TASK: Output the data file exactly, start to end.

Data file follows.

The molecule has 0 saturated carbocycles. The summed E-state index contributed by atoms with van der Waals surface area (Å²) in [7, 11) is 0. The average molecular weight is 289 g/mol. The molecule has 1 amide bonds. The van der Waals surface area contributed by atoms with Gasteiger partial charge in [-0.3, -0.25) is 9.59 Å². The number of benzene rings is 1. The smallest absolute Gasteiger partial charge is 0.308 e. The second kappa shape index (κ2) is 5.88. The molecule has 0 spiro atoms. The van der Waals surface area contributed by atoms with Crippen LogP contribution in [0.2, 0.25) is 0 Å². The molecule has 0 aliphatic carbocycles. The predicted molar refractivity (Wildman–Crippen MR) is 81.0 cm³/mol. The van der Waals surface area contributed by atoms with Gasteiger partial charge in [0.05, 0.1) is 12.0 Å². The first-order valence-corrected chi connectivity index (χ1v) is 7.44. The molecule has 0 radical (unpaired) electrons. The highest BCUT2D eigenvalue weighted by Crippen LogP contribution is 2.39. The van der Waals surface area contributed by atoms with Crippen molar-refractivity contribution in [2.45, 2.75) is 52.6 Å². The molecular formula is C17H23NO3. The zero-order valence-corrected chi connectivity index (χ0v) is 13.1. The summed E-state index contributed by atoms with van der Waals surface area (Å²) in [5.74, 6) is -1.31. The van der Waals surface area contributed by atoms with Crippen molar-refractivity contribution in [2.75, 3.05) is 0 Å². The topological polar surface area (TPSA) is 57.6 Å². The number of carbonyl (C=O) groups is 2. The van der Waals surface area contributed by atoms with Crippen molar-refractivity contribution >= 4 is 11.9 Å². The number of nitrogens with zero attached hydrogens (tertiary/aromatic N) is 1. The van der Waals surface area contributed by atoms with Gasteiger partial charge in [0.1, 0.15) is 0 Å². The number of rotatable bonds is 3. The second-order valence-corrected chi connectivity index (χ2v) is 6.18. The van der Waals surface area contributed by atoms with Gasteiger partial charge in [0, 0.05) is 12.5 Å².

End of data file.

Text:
The molecule has 0 saturated carbocycles. The summed E-state index contributed by atoms with van der Waals surface area (Å²) in [7, 11) is 0. The average molecular weight is 289 g/mol. The molecule has 1 amide bonds. The van der Waals surface area contributed by atoms with Gasteiger partial charge in [-0.3, -0.25) is 9.59 Å². The number of benzene rings is 1. The smallest absolute Gasteiger partial charge is 0.308 e. The second kappa shape index (κ2) is 5.88. The molecule has 0 spiro atoms. The van der Waals surface area contributed by atoms with Crippen LogP contribution in [0.2, 0.25) is 0 Å². The molecule has 0 aliphatic carbocycles. The predicted molar refractivity (Wildman–Crippen MR) is 81.0 cm³/mol. The van der Waals surface area contributed by atoms with Gasteiger partial charge in [0.05, 0.1) is 12.0 Å². The first-order valence-corrected chi connectivity index (χ1v) is 7.44. The molecule has 0 radical (unpaired) electrons. The highest BCUT2D eigenvalue weighted by Crippen LogP contribution is 2.39. The van der Waals surface area contributed by atoms with Crippen molar-refractivity contribution in [2.45, 2.75) is 52.6 Å². The molecular formula is C17H23NO3. The zero-order valence-corrected chi connectivity index (χ0v) is 13.1. The summed E-state index contributed by atoms with van der Waals surface area (Å²) in [5.74, 6) is -1.31. The van der Waals surface area contributed by atoms with Crippen molar-refractivity contribution in [2.75, 3.05) is 0 Å². The topological polar surface area (TPSA) is 57.6 Å². The number of carbonyl (C=O) groups is 2. The van der Waals surface area contributed by atoms with Crippen molar-refractivity contribution >= 4 is 11.9 Å². The number of nitrogens with zero attached hydrogens (tertiary/aromatic N) is 1. The van der Waals surface area contributed by atoms with Gasteiger partial charge in [0.1, 0.15) is 0 Å². The number of rotatable bonds is 3. The second-order valence-corrected chi connectivity index (χ2v) is 6.18. The van der Waals surface area contributed by atoms with Gasteiger partial charge in [0, 0.05) is 12.5 Å².